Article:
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Hospital visit gives LeSean McCoy perspective on Bills' struggles

Take a walk through the hallways of the hematology/oncology floor at Oishei Children’s Hospital. Step inside rooms in which patients are being treated for serious illnesses -- a little girl in bed with both arms wrapped around a doll and a stuffed bear by her side; a little boy getting a blood transfusion; an infant whose head is bandaged with a tube connected to the top as mom and dad take turns holding her.

That was how LeSean McCoy spent part of his day off Tuesday.

“I think as people, especially as athletes, we get so wrapped up in our day-to-day lives as far as, ‘I fumbled the ball ... I could have caught a pass ... I lost the game,’ ” the Buffalo Bills’ running back said. “But this is real life. The battles that we fight on the field -- don’t get me wrong, they’re very important -- but I think the real battles are some of these kids right here fighting for their lives.”

All of a sudden, being on a team with playoff hopes that have all but evaporated with a 4-8 record doesn’t seem so discouraging. All of a sudden, being on pace for his second-lowest total rushing yards for the season (652) in a 10-year career doesn’t seem so depressing.

Wearing his blue Bills jersey, a blue Bills cap and a smile, McCoy went from room to room, causing a stir with a visit that was mainly kept under wraps. When one hospital employee nearly bumped into him in the hallway, he exclaimed, “Holy (bleep)!”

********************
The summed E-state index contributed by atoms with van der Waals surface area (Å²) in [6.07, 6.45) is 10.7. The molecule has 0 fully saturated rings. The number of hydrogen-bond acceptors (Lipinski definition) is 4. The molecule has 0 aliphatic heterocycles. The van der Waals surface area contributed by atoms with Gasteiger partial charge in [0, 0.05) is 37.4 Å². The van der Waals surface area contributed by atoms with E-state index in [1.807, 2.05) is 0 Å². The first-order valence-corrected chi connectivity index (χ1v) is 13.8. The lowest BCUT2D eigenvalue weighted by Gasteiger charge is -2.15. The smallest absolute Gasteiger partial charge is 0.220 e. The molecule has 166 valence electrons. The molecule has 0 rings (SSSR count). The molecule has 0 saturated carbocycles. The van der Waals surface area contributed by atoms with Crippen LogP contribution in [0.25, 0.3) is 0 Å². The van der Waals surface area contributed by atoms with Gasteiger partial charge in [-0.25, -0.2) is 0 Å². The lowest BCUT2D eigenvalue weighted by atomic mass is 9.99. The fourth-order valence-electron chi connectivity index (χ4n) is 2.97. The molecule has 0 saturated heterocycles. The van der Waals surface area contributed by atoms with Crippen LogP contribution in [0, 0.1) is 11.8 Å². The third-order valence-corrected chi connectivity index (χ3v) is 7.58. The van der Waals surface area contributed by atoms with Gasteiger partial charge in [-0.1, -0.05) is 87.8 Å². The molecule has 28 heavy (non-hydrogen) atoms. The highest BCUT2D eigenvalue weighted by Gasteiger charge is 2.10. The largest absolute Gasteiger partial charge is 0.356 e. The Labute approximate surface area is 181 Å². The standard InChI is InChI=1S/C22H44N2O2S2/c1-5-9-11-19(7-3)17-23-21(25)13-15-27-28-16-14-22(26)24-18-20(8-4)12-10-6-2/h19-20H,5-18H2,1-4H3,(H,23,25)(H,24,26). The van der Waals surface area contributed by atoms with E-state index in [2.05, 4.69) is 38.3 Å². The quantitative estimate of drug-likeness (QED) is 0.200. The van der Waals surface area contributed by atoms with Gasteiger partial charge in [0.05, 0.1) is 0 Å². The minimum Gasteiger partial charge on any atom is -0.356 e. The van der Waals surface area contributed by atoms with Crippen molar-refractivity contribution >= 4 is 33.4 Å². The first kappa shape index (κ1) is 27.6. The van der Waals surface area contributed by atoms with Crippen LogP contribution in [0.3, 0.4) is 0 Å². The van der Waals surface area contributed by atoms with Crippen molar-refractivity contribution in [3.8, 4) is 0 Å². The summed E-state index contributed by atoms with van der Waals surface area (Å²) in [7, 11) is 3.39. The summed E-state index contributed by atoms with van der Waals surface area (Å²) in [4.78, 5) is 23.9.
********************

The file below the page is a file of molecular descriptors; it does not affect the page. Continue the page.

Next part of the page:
McCoy spent several minutes chatting with patients and family members, posing for photos and signing autographs before leaving them with gifts from the Bills Foundation “Bandwagon.” McCoy made a point of asking children their color preference (red or blue) before picking out hats, pennants, water bottles, towels and other items bearing the team logo.

The visit provided a temporary break from thinking about the disappointment of the season, but the 11 games in which he played and the four left on the schedule are never far from his mind.

“I just want to go out here and play hard as possible, finish with a bang,” McCoy said. “It’s the NFL. It’s, ‘What have you done for me lately?’ That’s what everybody remembers, the last couple of games. Everybody just has to dial in and get some wins, put some good (performances) on film and try to build on that to the next season.

“I think we have a pretty good team coming back, but every game is important so I look at it as a one-game year, each game at a time. That’s the only thing that matters right now.”

Bills running back LeSean McCoy makes a painting with Gia Rodo at the Oishei Children’s Hospital (Mark Mulville/Buffalo News)

Tuesday, though, was all about those heart-tugging moments at Oishei. It was about the boy who, having spent the majority of his day just lying in bed, nearly yanking an IV out of his arm to embrace McCoy as the running back entered his room. As McCoy left, the boy yelled, “You guys better win on Sunday!”